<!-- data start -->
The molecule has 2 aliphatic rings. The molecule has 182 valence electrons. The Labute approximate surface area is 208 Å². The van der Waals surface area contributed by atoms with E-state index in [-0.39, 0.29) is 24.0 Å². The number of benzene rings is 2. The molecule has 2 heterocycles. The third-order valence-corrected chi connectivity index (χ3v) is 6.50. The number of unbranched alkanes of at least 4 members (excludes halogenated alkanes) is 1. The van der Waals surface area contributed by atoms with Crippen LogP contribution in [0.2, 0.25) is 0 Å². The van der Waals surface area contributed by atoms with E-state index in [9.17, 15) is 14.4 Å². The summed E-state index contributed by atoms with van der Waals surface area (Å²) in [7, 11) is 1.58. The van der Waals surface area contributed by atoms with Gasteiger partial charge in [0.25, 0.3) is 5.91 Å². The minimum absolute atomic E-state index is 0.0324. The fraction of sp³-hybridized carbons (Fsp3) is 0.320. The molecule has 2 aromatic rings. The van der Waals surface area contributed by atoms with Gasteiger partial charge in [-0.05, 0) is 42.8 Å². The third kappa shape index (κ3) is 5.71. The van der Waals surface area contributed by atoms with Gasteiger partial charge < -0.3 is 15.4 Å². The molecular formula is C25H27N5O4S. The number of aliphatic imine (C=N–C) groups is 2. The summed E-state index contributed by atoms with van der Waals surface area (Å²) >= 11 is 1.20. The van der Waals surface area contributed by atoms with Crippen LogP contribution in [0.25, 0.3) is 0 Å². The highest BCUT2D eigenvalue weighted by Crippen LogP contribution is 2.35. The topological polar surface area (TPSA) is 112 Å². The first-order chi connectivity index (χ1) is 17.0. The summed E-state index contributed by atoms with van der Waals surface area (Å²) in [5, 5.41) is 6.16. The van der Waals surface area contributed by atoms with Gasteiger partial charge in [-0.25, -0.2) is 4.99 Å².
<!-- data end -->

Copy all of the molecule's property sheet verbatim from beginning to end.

The molecule has 2 aliphatic rings. The molecule has 182 valence electrons. The Labute approximate surface area is 208 Å². The van der Waals surface area contributed by atoms with E-state index in [-0.39, 0.29) is 24.0 Å². The number of benzene rings is 2. The molecule has 2 heterocycles. The third-order valence-corrected chi connectivity index (χ3v) is 6.50. The number of unbranched alkanes of at least 4 members (excludes halogenated alkanes) is 1. The van der Waals surface area contributed by atoms with Crippen LogP contribution in [0.2, 0.25) is 0 Å². The van der Waals surface area contributed by atoms with E-state index in [9.17, 15) is 14.4 Å². The summed E-state index contributed by atoms with van der Waals surface area (Å²) in [7, 11) is 1.58. The van der Waals surface area contributed by atoms with Gasteiger partial charge in [0.25, 0.3) is 5.91 Å². The minimum absolute atomic E-state index is 0.0324. The fraction of sp³-hybridized carbons (Fsp3) is 0.320. The molecule has 2 aromatic rings. The van der Waals surface area contributed by atoms with Gasteiger partial charge in [-0.05, 0) is 42.8 Å². The third kappa shape index (κ3) is 5.71. The van der Waals surface area contributed by atoms with Gasteiger partial charge < -0.3 is 15.4 Å². The molecular formula is C25H27N5O4S. The number of aliphatic imine (C=N–C) groups is 2. The summed E-state index contributed by atoms with van der Waals surface area (Å²) >= 11 is 1.20. The van der Waals surface area contributed by atoms with Crippen LogP contribution in [0.25, 0.3) is 0 Å². The highest BCUT2D eigenvalue weighted by Crippen LogP contribution is 2.35. The topological polar surface area (TPSA) is 112 Å². The first-order chi connectivity index (χ1) is 17.0. The summed E-state index contributed by atoms with van der Waals surface area (Å²) in [5, 5.41) is 6.16. The van der Waals surface area contributed by atoms with Gasteiger partial charge in [-0.25, -0.2) is 4.99 Å².